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The Department of Health and Human Services’ Office for Civil Rights is tasked with policing HIPAA, and there have been no shortage of HIPAA violations of late, so why is the OCR not issuing more HIPAA fines?
Huge Data Breaches – Numerous HIPAA Violations – 22 Financial Penalties
Since October 2009, 1,140 data breaches affecting more than 500 individuals were reported to the OCR, while there were more than 120,000 breaches involving fewer than 500 individuals. Out of those incidents – including a large number that involved or directly resulted from HIPAA violations – only 22 have warranted OCR HIPAA penalties according to research conducted by ProPublica. The OCR has been reserving financial penalties for organizations that “have involved systemic and/or long-standing”, and is cautious about exercising its rights and fining HIPAA violators.
Interestingly, the California Department of Public Health is more active when it comes to holding healthcare organizations accountable for their lack of attention to HIPAA legislation. It too has issued 22 fines to HIPAA violators, although that was just in the past 12 months, while January and February have already seen another 8 fines issued for breaches of patient privacy. The OCR has issued an average of just over 3 and a half settlements a year (3.67) since 2009.
HIPAA Compliance Crackdown Yet to Come
There is a supposed crackdown on HIPAA non-compliance and fines are certainly being issued; however in 2014 the OCR only entered into six resolution agreements with violators of HIPAA regulations. Assessing compliance is another area where the OCR has been criticized for its lack of action. The second round of audits were delayed last year, and do not look like they will be starting any time soon. It also took over two and a half years between the end of the pilot round of audits and the scheduled start of the second round. The OCR may be looking to start a permanent audit program, but that appears to be a long way off.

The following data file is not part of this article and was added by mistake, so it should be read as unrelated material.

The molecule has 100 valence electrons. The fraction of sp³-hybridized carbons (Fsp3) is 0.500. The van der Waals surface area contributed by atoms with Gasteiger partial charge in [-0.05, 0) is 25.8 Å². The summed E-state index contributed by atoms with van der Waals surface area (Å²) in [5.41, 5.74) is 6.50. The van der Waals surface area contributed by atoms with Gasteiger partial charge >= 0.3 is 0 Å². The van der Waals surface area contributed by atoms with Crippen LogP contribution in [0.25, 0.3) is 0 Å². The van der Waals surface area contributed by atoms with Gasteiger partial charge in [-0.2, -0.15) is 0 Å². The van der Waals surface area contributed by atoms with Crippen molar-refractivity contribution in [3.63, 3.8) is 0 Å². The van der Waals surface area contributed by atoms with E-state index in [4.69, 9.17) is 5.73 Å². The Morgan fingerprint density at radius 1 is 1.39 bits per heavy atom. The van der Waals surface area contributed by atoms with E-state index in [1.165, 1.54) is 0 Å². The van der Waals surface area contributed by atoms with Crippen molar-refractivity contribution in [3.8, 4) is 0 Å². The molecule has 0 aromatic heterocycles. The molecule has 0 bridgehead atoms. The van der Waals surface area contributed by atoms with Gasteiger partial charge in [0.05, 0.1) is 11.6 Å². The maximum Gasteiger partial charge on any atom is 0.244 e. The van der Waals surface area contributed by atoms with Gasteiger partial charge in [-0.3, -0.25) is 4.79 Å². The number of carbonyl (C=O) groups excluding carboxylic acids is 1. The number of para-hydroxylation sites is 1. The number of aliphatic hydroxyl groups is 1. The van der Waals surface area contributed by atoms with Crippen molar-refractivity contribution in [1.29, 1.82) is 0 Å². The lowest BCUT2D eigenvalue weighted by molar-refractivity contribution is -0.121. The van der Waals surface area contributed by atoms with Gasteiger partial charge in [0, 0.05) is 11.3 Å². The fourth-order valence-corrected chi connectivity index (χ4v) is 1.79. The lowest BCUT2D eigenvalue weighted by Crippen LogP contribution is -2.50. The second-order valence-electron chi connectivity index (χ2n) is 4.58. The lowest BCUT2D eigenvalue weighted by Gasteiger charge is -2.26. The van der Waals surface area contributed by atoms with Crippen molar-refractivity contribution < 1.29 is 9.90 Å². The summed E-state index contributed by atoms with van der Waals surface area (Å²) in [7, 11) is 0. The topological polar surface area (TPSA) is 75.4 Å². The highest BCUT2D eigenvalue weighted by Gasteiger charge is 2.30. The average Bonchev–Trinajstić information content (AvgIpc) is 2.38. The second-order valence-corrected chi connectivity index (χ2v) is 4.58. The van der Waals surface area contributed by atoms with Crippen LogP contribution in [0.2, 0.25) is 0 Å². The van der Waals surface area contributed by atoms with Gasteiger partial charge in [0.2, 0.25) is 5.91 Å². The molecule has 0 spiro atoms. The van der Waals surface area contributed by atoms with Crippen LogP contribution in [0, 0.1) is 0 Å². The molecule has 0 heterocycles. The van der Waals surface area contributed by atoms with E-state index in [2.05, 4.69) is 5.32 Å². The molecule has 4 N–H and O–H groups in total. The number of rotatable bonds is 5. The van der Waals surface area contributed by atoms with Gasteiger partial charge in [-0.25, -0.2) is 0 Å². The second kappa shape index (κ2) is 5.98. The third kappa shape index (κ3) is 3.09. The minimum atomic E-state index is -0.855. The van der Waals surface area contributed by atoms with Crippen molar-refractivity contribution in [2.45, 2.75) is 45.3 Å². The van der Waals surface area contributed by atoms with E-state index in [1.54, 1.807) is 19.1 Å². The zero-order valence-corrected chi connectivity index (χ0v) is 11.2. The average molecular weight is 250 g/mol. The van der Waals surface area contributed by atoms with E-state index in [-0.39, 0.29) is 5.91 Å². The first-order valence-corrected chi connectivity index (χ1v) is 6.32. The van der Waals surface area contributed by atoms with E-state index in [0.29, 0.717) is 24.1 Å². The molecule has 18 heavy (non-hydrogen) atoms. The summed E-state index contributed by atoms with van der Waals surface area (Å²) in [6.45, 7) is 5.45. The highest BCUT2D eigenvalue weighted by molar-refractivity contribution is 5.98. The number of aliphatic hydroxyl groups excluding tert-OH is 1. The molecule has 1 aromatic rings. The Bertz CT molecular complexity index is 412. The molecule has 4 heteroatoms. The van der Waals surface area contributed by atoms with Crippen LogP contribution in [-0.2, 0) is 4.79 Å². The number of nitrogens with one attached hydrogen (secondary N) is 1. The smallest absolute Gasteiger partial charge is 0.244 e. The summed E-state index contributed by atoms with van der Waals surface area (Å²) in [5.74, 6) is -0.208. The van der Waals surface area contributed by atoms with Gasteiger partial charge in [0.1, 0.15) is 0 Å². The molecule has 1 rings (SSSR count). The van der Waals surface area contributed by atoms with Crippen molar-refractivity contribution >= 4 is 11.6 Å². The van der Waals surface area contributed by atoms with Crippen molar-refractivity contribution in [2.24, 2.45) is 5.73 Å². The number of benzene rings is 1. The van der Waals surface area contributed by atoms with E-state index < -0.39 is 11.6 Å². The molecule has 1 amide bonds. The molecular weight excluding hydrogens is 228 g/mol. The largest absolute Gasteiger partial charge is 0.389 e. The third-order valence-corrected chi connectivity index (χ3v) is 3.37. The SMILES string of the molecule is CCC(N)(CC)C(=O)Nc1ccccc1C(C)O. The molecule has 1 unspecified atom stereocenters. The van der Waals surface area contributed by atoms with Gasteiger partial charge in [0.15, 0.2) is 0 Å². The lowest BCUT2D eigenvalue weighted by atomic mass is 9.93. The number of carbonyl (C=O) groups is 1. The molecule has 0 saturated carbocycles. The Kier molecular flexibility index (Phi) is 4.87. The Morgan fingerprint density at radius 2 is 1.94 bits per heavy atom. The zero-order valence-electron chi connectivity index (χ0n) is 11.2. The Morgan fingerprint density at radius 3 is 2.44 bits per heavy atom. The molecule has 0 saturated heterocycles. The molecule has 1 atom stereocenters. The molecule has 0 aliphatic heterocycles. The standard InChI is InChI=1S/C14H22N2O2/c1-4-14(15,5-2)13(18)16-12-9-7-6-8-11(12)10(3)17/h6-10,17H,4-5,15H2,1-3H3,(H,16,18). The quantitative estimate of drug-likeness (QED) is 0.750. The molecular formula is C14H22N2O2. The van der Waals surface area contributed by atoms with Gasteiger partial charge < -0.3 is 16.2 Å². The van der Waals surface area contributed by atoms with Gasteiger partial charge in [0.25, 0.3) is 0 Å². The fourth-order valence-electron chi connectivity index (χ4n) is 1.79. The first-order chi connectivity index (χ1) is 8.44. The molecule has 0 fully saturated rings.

When the second round of audits start, 800 covered entities and 400 business associates will be audited. The audits will have a narrow focus and will be only looking at Privacy Rule, Breach Notification Rule and Security Rule compliance, and will not include general audits of all three. Many of the audits will be “desk based”, involving only a document check, albeit a thorough one. These audits will therefore be no guarantee of full HIPAA compliance, even if they are passed without observations.
The Power to Issue Financial Penalties
The Enforcement Rule allowed fines to be imposed by the OCR for non-compliance, with the Omnibus Rule bringing the fines in line with the HITECH Act. The OCR is able to issue penalties of up to $1,500,000 per violation category, per year that the violation was allowed to persist. Last year the OCR settled with New York-Presbyterian Hospital and Columbia University for almost $4.9 million. However these fines are surprisingly rare.
Many feel that the OCR is not doing as much as it should in this regard, and the agency has been criticized in the past by the HHS’ inspector general for its lack of action against offenders. The OCR does take action against violators of HIPAA Rules, but in many cases other penalties are applied. Action plans are issued with strict timescales for compliance for instance, to ensure that breaches do not happen again.
Why is the OCR not Issuing More Fines?
The Office for Civil Rights is placed in a difficult position. It has been given an enormous workload, very few staff and an extremely limited budget.
As pointed out by ProPublica, for a budget of only $39 million per annum, the OCR must handle 4,000 discrimination complaints, review 2,500 Medicare provider applications to see if the applicants are complying with federal civil rights requirements, and deal with a rapidly increasing number of complaints about HIPAA violations, which amount to some 15,000 each year. It is also required to run a program of compliance audits on covered entities, and often must enter into lengthy discussions regarding settlements. All of this work has to be conducted by just 200 staff. And its budget has been frozen.
Funds can be increased by the issuing of more fines, but it can take many years to get those funds. The settlement with Parkview Health System for the improper dumping of 71 cardboard boxes of PHI – a clear HIPAA violation – took 5 years to resolve. Staff cannot be asked to wait that long to get their wages.
What is needed is an increase in the OCR’s operational budget, as this would allow it to employ more staff, conduct more investigations and police HIPAA more thoroughly. With the increased revenue it manages to generate from enforcement actions, and the additional resources it will have to tackle non-compliance, healthcare organizations would then be forced to bring their policies and procedures in line with regulations.
The situation is summed up nicely by computer security expert and blogger, Bruce Schneier, “If the cost of polluting is zero, companies will pollute. How would a rational company not do that?” he said. “If your CEO said we’re going to spend four times as much money not to pollute, he would be fired. What you need is to make security rational.”
However, to do that the OCR needs to be allocated more funding, and while this has been recommended in President Obama’s State of the Nations Speech earlier this year that is no guarantee that the money will be forthcoming.